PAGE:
This new release from Hyperion is the perfect antidote for the serious listener turned off by Sting's crossover expedition into the Dowland lute songs. What was charitably described here as "not an ideal version of Dowland's music" some decried as mass audience pablum, and with some reason. That type of listener may want to consider this CD as a follow-up gift for that classical-shy someone who enjoyed Sting's Labyrinth, an enticement along the path to the dark side. Considering my recent praise of Mark Padmore's new Handel, it is no surprise that his performance of this baker's dozen of delectable lute songs should get a recommendation. Not least because it presents not only the lachrymose Dowland but the randy, witty Dowland ("Her eye commands, her heart saith No. / No, no, no, and only no! / One No another still doth follow").
Dowland, Lute Songs / Britten, Nocturnal after John Dowland, Mark Padmore, Elizabeth Kenny, Craig Ogden (released January 8, 2008)
Here are all the things that, for better or worse, were missing from Sting's version: exquisite diction, studied and pure pronunciation, warm and burnished vocal tone, endless breath support. The incredibly long note at the end of Sorrow, stay! will take your breath away, although Padmore sounds like he had some left over. Elizabeth Kenny, a distinguished lutenist who is heard frequently with Les Arts Florissants and the Orchestra of the Age of Enlightenment, is a sensitive partner, allowing Padmore to anchor the ends of phrases, add rhythmic touches to important words, and treat repeated phrases with an eye toward variation. She also contributes three solo pieces, including one of the fantasias from Dowland's collection of études.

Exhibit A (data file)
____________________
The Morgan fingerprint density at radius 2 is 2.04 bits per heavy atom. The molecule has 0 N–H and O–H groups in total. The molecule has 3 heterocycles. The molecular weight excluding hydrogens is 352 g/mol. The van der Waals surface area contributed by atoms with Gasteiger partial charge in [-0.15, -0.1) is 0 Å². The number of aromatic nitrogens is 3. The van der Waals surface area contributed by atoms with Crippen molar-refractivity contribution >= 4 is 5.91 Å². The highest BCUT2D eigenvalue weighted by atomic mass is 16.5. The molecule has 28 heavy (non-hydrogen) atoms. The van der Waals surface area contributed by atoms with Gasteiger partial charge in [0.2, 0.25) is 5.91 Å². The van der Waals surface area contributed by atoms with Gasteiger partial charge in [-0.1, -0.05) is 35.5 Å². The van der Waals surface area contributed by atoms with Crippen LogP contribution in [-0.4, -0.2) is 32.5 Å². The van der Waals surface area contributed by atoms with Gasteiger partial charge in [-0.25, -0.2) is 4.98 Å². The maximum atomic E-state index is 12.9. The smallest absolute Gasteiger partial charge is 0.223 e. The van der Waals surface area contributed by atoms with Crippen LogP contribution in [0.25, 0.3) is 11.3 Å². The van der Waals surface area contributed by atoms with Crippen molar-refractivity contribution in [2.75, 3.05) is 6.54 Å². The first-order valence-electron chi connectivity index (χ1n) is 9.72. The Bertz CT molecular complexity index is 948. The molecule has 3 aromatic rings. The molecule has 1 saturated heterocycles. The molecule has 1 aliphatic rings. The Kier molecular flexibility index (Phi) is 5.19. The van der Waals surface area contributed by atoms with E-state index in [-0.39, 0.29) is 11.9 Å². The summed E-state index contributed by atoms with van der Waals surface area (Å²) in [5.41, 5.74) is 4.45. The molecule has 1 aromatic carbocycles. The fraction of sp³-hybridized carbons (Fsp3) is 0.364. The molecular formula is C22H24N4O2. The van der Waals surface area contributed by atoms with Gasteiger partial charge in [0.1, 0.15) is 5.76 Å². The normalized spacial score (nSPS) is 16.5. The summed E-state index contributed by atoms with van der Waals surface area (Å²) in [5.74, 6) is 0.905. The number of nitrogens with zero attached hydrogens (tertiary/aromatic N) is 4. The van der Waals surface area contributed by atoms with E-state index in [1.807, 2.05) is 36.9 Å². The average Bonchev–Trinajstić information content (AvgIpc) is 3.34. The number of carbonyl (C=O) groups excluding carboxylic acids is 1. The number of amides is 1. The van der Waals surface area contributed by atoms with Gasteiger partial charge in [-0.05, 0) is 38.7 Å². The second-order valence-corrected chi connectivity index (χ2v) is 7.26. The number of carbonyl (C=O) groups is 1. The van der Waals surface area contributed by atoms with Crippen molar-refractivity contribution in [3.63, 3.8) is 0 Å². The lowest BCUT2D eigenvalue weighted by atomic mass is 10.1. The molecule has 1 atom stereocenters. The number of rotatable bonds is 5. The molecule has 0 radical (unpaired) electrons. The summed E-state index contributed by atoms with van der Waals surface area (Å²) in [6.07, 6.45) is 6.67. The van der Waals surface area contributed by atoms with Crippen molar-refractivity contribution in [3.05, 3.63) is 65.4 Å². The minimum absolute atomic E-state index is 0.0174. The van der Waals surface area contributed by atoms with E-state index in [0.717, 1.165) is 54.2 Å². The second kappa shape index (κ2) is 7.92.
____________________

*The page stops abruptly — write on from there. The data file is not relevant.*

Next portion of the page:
The warm sound, captured in London's All Saints Church (East Finchley), renders the fragility of the genre, music that is meant to be heard from as close as possible, without introducing too much distracting detail. As a companion piece, guitarist Chris Ogden also performs Benjamin Britten's Nocturnal after John Dowland, op. 70, composed for Julian Bream to play at the 1964 Aldeburgh Festival. It is a marvel to hear the opening measures of this work directly after the Dowland song that inspired it, Come, heavy Sleep. The bitonal -- really pretonal -- harmonic mixture of the song is distorted and exploded by Britten in the first movement and throughout the series of contrasting affects, leading to a hazy restatement of Dowland's gorgeous original at the end.
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